SIAEC Returns To Profit With Help From Affiliates

Credit: Aviation Week Network

Associated and joint venture companies pulled SIA Engineering Company (SIAEC) into a profit of S$32.5 million ($23 million) in the first half of fiscal year 2022-23. The MRO saw revenue grow by almost S$100 million ($71 million) to S$326.2 million ($232 million) in the half year, compared with the same period of fiscal year 2021-22.
SIAEC still had an operating loss of S$10.8 million ($8 million) in the half, but that was offset by S$41.4 million ($29 million) in profit, net of tax, from its affiliates.
Management said revenue increased mostly because flight activities are up. But costs increased even more rapidly, by S$102.8 million ($73 million), because government support has been reduced. Excluding this cut in government support, costs increased 21.2%, with both labor and material costs rising right along with increased maintenance activity.
The improvement in profit from affiliated companies was due to a nearly 30% increase in engine and component profits as work increased, and a near doubling of profits from airframe and line maintenance.
Total assets were S$1,936.2 million ($1,375 million) on Sept. 30, and SIA Engineering had cash of S$605.6 million ($430 million) with no borrowings. Equity stood at S$1,681.4 million ($1,194 million), 86% of assets.
Managers reported that the removal of Singapore’s travel restrictions doubled the number of flights handled by SIAEC’s line maintenance unit in the first half, and these flights represented more than half of pre-pandemic volumes. Further, increases in flights led to increases in MRO as operators returned grounded aircraft to service. The MRO’s base maintenance unit secured new customers and a long-term contract during the first half.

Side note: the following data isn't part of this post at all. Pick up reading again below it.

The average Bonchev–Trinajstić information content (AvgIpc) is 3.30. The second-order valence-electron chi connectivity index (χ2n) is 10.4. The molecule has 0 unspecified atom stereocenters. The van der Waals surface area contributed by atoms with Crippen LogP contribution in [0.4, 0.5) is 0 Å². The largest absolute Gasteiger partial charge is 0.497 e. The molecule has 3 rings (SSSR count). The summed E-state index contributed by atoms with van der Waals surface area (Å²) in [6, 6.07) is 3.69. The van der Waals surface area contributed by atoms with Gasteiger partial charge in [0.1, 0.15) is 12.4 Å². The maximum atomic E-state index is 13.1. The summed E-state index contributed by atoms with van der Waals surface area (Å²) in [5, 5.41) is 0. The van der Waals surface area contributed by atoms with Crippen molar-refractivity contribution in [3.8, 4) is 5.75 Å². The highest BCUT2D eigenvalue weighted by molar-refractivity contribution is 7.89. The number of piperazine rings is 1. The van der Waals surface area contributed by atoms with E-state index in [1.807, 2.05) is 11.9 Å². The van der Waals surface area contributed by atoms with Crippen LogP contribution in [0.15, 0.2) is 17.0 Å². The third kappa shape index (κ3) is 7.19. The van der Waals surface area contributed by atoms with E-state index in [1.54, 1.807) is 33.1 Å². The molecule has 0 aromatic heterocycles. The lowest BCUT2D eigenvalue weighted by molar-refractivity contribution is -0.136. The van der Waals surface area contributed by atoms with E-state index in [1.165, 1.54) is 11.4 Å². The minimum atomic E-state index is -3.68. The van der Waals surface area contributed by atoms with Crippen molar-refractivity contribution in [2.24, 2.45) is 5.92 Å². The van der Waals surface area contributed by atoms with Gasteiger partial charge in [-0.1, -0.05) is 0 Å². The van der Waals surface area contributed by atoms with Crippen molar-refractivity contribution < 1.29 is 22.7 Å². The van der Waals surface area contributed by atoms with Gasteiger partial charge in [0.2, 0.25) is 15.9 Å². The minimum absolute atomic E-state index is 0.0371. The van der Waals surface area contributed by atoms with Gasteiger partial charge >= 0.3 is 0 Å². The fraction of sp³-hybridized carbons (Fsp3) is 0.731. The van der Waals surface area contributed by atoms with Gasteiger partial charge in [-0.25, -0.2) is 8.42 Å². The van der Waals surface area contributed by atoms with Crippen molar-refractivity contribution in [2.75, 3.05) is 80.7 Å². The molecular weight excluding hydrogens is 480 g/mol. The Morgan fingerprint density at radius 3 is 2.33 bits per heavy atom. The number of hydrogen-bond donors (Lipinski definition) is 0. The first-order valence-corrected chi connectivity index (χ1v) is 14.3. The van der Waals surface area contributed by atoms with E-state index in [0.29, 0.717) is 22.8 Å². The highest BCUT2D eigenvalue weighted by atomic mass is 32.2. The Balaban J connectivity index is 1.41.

Engine and component shops are also busier, with a healthy improvement in inductions. Inventory technical management is now supporting a larger fleet due to a new secured contract and growth of customer fleets.
SIAEC in May acquired a 75% stake in SR Technics Malaysia, expanding its component capabilities.
The MRO also continues to innovate with Lean methods, digital tools and other technologies. Managers said Lean progress actually increased capacity, enabling SIAEC to secure long-term agreements, such as a five-year airframe maintenance agreement for Hawaiian Airlines’ Airbus A330-200s and a 10-year Inventory Technical Management program for MY Airlines’ A320s.
Domestic aviation has been largely restored in most of Asia, excepting China, which is undergoing another down phase in its aviation rollercoaster. The Association of Asia Pacific Airlines reported international passenger traffic surged to 11.7 million in September, nearly 40% of pre-COVID levels.
SIAEC managers noted the aviation industry continues to gain traction, but said the outlook is uncertain due to risks of a global recession and geopolitical tensions. In addition, high inflation, wage pressures and the end of wage support pose challenges for the future.